France & Germany are deepening ties, signing a new treaty at Aachen later this month.
Politico summarises the main points here (my emphases):
FRANCO-GERMAN TREATY PREVIEW
MUST BE LOVE: Germany and France will promise each other unheard of things in the history of their post-WWII relationship. The Treaty of Aachen, which Emmanuel Macron and Angela Merkel will sign January 22, will make for the closest partnership between any two EU countries. Coming a few months before Britain (maybe) takes back control by leaving the EU, it’ll be a rather remarkable example of two countries doing the exact opposite: France and Germany will vow to do more together. I’ve looked at a draft of the treaty for you.
Stronghold in Council: Both countries will consult with each other “at all levels” ahead of important EU meetings and try to develop both “joint positions” and “joint statements by ministers.” The latter is currently common when General Affairs Councils discuss rule-of-law issues, but now the two countries want to do the same when it comes to security and defense, the draft says. They aim to have common positions “in all important decisions.”
Security matters: The couple vows to “jointly invest” in close European military “capability gaps,” a strong cooperation of their arms makers, and find “a joint approach for arms exports.” Get ready for quite the discussions in a new Franco-German Defense and Security Council, which the countries want to establish. It will meet “regularly at the highest level.” Take that as a sign Berlin and Paris are trying to get serious about ensuring Europe can one day defend itself without American help.
Global stage: France and Germany also want to be seen as close at the U.N.-level, aligning their presidencies of the Security Council (of which Germany became a non-permanent member for two years January 1), and wanting a reform of the institution. “The admission of Germany as a permanent member of the United Nations Security Council is a priority of Franco-German diplomacy,” according to the document.
How inclusive can true love be? The above U.N. cooperation is perhaps a trifle less ambitious than if the two agreed for France to swap its own permanent seat for a European one. European governments won’t be best pleased: While Berlin and Paris stress as often as possible in the draft treaty that their love for each other is in the service of the EU as a whole, said treaty may well be received as the founding document of a very exclusive, core European club. (Berlin has traditionally been keener to avoid that impression than Paris).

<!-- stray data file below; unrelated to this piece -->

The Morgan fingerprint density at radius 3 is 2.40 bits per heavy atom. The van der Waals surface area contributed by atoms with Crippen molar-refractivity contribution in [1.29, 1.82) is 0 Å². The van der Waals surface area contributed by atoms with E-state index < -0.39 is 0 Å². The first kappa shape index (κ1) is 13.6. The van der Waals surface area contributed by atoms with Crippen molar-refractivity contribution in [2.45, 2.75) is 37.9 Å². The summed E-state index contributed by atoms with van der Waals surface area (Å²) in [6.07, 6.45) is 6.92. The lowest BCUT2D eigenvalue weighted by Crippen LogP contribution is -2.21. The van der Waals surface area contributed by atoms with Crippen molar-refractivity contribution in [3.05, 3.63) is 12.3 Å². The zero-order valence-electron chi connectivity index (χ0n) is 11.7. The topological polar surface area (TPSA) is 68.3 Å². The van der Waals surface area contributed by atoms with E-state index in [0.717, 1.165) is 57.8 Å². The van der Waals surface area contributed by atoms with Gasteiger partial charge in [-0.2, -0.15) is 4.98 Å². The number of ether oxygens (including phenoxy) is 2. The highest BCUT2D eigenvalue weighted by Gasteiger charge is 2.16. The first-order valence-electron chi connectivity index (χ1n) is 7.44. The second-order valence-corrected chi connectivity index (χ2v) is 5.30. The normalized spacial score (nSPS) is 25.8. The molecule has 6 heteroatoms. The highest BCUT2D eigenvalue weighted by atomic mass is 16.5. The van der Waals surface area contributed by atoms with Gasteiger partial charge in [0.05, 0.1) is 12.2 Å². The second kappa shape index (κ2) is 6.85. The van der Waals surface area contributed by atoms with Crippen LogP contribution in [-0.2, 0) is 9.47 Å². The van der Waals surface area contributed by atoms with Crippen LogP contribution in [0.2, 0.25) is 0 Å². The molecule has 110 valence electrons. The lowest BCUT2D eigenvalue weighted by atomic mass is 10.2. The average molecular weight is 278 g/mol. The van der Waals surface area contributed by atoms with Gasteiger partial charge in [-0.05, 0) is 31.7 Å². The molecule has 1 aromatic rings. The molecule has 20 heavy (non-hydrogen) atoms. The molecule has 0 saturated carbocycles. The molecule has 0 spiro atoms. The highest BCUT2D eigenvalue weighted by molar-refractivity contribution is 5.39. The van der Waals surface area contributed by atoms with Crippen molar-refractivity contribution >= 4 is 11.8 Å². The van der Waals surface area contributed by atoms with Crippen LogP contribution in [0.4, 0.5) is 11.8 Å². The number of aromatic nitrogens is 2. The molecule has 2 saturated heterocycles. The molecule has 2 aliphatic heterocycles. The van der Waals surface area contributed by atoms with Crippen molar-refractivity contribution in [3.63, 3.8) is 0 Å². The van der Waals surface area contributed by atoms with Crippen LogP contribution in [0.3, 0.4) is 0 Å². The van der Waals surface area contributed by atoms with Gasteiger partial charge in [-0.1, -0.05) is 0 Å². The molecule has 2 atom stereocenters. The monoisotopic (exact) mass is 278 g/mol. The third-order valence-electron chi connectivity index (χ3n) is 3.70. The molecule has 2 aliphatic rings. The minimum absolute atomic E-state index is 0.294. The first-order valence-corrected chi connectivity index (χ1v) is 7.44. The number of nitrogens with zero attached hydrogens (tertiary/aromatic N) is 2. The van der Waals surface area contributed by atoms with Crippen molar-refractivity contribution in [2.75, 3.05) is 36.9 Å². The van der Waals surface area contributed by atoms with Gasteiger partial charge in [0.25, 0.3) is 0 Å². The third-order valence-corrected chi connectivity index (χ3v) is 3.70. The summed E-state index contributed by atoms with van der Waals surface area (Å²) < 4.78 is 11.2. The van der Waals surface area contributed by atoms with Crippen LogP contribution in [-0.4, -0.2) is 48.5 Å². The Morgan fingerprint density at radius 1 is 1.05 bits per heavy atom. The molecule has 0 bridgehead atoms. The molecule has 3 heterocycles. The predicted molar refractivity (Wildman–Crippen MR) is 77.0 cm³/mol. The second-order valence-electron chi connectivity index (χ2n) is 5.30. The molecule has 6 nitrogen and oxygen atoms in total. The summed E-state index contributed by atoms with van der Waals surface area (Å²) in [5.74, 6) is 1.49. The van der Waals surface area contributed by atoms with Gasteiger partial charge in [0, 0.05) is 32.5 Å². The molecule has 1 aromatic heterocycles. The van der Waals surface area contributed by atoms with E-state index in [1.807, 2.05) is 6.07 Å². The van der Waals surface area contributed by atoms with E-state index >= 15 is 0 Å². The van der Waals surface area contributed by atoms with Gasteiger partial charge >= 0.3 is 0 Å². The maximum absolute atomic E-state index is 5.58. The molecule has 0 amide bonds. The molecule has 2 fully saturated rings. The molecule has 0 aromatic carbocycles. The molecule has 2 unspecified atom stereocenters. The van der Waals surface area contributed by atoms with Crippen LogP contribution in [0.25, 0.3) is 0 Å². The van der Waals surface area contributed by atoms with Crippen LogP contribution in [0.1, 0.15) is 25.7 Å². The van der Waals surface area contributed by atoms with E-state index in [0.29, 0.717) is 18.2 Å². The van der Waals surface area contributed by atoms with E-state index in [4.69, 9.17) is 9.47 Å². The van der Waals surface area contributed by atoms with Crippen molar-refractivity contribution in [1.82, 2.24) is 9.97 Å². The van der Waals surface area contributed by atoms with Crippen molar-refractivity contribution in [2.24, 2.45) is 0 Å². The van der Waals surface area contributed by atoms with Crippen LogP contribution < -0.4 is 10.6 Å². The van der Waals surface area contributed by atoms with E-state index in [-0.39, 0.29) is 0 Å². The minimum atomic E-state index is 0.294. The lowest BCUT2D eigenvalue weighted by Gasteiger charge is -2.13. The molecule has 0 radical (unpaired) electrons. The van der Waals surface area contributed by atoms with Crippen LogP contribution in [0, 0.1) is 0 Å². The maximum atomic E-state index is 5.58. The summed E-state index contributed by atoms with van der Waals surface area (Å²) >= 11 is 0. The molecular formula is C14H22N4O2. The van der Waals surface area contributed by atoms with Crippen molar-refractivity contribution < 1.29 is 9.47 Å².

Another example: The two countries will pledge to “deepen the integration of their economies,” the draft says — with the integration aiming to create “a Franco-German economic area with joint rules.” That might well translate into an internal market within the internal market.
Very practically, the two countries want more of their citizens to learn the other’s language better, with full bilingualism in the border regions a goal. The inspiration might have come from Saarland (where Foreign Minister Heiko Maas, Economy Minister Peter Altmaier and the new CDU leader Annegret Kramp-Karrenbauer come from): In certain circumstances, French can now be used in courts there.
Key questions: Is this a case of two countries falling in love, or simply of Merkel and Macron getting along very well indeed? And what happens after either, or both, are no longer in charge?
Mostly EUrophile myself but a bit unnerved by some of this. The perception of the EU as a Franco-German dominated project is problematic, feeding into anti-EU populism and worrying members of the so-called 'new-Hanseatic league' including ourselves.
Economically, France and Germany have lately been talking about "European champions", blatantly meaning French and German companies; with louder calls for protectionism against "unfair competition" from China. This is not what Ireland, the Netherlands and the Nordics want to hear.
I can see rationale behind increasing military strength and co-operation (i.e. the weakening interest of the US on Europe) but it's still unnerving given Europe's bloody history and their central role in it.
Maybe this is just, finally, acceptance by France that the EU is 'multi-speed' project and there will be a core within a core.